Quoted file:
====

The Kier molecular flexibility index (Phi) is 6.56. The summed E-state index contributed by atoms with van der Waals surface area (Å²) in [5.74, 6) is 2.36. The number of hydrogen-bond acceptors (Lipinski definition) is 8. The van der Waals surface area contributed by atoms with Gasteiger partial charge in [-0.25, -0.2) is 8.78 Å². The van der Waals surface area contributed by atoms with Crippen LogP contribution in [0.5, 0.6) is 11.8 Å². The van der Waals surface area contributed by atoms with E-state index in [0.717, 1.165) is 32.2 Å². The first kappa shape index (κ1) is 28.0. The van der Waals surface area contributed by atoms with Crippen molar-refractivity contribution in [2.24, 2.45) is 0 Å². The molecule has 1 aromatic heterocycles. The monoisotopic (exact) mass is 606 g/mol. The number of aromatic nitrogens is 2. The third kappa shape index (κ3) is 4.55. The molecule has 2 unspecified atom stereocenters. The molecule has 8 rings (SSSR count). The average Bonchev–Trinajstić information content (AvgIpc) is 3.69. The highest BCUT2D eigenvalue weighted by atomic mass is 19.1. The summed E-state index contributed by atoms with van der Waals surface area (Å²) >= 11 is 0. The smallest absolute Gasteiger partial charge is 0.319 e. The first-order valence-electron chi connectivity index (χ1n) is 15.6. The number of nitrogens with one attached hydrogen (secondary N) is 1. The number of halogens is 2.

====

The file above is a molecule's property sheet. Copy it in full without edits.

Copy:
The Kier molecular flexibility index (Phi) is 6.56. The summed E-state index contributed by atoms with van der Waals surface area (Å²) in [5.74, 6) is 2.36. The number of hydrogen-bond acceptors (Lipinski definition) is 8. The van der Waals surface area contributed by atoms with Gasteiger partial charge in [-0.25, -0.2) is 8.78 Å². The van der Waals surface area contributed by atoms with Crippen LogP contribution in [0.5, 0.6) is 11.8 Å². The van der Waals surface area contributed by atoms with E-state index in [0.717, 1.165) is 32.2 Å². The first kappa shape index (κ1) is 28.0. The van der Waals surface area contributed by atoms with Crippen molar-refractivity contribution in [2.24, 2.45) is 0 Å². The molecule has 1 aromatic heterocycles. The monoisotopic (exact) mass is 606 g/mol. The number of aromatic nitrogens is 2. The third kappa shape index (κ3) is 4.55. The molecule has 2 unspecified atom stereocenters. The molecule has 8 rings (SSSR count). The average Bonchev–Trinajstić information content (AvgIpc) is 3.69. The highest BCUT2D eigenvalue weighted by atomic mass is 19.1. The summed E-state index contributed by atoms with van der Waals surface area (Å²) >= 11 is 0. The smallest absolute Gasteiger partial charge is 0.319 e. The first-order valence-electron chi connectivity index (χ1n) is 15.6. The number of nitrogens with one attached hydrogen (secondary N) is 1. The number of halogens is 2.